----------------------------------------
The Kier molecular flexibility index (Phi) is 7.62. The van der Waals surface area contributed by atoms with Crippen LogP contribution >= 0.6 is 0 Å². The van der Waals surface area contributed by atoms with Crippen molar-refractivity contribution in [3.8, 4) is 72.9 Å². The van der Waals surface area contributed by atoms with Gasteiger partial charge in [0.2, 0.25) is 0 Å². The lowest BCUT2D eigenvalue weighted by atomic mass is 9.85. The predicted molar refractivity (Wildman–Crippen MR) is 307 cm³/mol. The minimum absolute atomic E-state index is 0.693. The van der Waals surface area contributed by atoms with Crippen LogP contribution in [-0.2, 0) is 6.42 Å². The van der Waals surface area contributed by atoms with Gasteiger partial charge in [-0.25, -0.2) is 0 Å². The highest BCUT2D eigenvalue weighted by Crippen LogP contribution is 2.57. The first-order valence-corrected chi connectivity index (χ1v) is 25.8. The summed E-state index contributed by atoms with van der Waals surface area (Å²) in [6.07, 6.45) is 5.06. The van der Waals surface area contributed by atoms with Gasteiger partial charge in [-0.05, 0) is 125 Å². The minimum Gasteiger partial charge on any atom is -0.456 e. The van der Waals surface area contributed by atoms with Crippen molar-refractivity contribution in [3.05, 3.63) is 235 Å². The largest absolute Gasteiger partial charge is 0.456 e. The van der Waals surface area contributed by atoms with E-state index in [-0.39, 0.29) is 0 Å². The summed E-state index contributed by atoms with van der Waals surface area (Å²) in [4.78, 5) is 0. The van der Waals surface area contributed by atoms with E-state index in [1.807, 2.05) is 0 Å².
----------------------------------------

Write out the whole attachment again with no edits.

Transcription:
The Kier molecular flexibility index (Phi) is 7.62. The van der Waals surface area contributed by atoms with Crippen LogP contribution >= 0.6 is 0 Å². The van der Waals surface area contributed by atoms with Crippen molar-refractivity contribution in [3.8, 4) is 72.9 Å². The van der Waals surface area contributed by atoms with Gasteiger partial charge in [0.2, 0.25) is 0 Å². The lowest BCUT2D eigenvalue weighted by atomic mass is 9.85. The predicted molar refractivity (Wildman–Crippen MR) is 307 cm³/mol. The minimum absolute atomic E-state index is 0.693. The van der Waals surface area contributed by atoms with Crippen LogP contribution in [-0.2, 0) is 6.42 Å². The van der Waals surface area contributed by atoms with Gasteiger partial charge in [-0.25, -0.2) is 0 Å². The highest BCUT2D eigenvalue weighted by Crippen LogP contribution is 2.57. The first-order valence-corrected chi connectivity index (χ1v) is 25.8. The summed E-state index contributed by atoms with van der Waals surface area (Å²) in [6.07, 6.45) is 5.06. The van der Waals surface area contributed by atoms with Gasteiger partial charge in [-0.05, 0) is 125 Å². The minimum Gasteiger partial charge on any atom is -0.456 e. The van der Waals surface area contributed by atoms with Crippen molar-refractivity contribution in [3.05, 3.63) is 235 Å². The largest absolute Gasteiger partial charge is 0.456 e. The van der Waals surface area contributed by atoms with E-state index in [-0.39, 0.29) is 0 Å². The summed E-state index contributed by atoms with van der Waals surface area (Å²) in [4.78, 5) is 0. The van der Waals surface area contributed by atoms with E-state index in [1.807, 2.05) is 0 Å².